Fernando Valenzuela is a government spokesperson for citizenship now.

Fernando Valenzuela became a household name in Los Angeles many years before he became a United States citizen. When he did take a test and an oath and join about 8,000 others at a naturalization ceremony at the Los Angeles Convention Center last summer, Valenzuela did something he never could at Dodger Stadium: He blended in.

Now, Valenzuela is in the spotlight again. The retired pitcher and current Dodgers broadcaster joined Los Angeles mayor Eric Garcetti and León Rodríguez, Director of the U.S. Citizenship and Immigration Services, on a conference call Thursday to stress the importance of citizenship. Valenzuela is officially a “Presidential Ambassador for Citizenship and Naturalization,” the public face of a nationwide movement to encourage legal permanent residents, especially from Mexico, to apply for U.S. citizenship.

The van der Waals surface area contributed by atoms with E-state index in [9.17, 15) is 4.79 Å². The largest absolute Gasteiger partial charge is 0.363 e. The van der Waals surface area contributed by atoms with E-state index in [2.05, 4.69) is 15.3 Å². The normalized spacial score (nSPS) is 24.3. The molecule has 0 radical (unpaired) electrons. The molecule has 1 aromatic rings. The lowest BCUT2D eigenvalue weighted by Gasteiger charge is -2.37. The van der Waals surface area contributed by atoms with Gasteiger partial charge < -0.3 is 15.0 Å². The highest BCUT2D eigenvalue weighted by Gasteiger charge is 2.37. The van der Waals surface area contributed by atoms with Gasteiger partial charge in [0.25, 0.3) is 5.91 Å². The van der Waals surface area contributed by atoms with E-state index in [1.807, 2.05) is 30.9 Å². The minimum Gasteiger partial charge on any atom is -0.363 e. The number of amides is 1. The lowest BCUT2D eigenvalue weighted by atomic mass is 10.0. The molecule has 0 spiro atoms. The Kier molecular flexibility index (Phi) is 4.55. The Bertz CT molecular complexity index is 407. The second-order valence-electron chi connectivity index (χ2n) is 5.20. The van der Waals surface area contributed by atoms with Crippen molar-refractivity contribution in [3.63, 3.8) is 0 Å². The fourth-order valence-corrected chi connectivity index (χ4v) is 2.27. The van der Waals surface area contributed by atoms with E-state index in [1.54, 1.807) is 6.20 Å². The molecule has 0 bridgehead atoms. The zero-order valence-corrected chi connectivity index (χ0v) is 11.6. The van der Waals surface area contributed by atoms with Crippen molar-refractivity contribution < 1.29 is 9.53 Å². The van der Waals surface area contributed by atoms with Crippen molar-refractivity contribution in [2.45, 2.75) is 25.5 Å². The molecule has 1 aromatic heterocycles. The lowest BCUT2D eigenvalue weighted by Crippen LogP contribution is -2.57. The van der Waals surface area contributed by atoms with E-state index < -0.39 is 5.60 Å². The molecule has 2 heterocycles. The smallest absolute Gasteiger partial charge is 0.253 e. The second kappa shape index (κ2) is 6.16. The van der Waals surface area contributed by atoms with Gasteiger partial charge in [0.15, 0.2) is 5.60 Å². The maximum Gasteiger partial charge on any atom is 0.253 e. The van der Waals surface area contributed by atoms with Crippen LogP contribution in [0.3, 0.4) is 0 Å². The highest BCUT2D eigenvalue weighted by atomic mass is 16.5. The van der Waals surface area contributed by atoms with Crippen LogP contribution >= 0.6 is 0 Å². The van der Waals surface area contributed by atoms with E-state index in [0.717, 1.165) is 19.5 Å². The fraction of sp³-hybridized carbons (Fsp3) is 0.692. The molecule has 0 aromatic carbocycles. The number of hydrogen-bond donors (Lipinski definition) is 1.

“I get to vote in my first presidential election,” Valenzuela said. “If anybody has a chance, an opportunity to be a citizen, why not? They can do it. It’s very important.”

The message is simple, but it may be powerful. Few names and faces are more recognizable in the local Mexican-American community than Valenzuela’s. On Friday, leaders from the civic and private sectors will convene in Los Angeles to further the goal of encouraging citizenship. Valenzuela’s involvement from this point forward isn’t clear, but for a day his message was.

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About J.P. Hoornstra

J.P. Hoornstra covers the Dodgers, Angels and Major League Baseball for the Orange County Register, Los Angeles Daily News, Long Beach Press-Telegram, Torrance Daily Breeze, San Gabriel Valley Tribune, Pasadena Star-News, San Bernardino Sun, Inland Valley Daily Bulletin, Whittier Daily News and Redlands Daily Facts. Before taking the beat in 2012, J.P. covered the NHL for four years. UCLA gave him a degree once upon a time; when he graduated on schedule, he missed getting Arnold Schwarzenegger's autograph on his diploma by five months.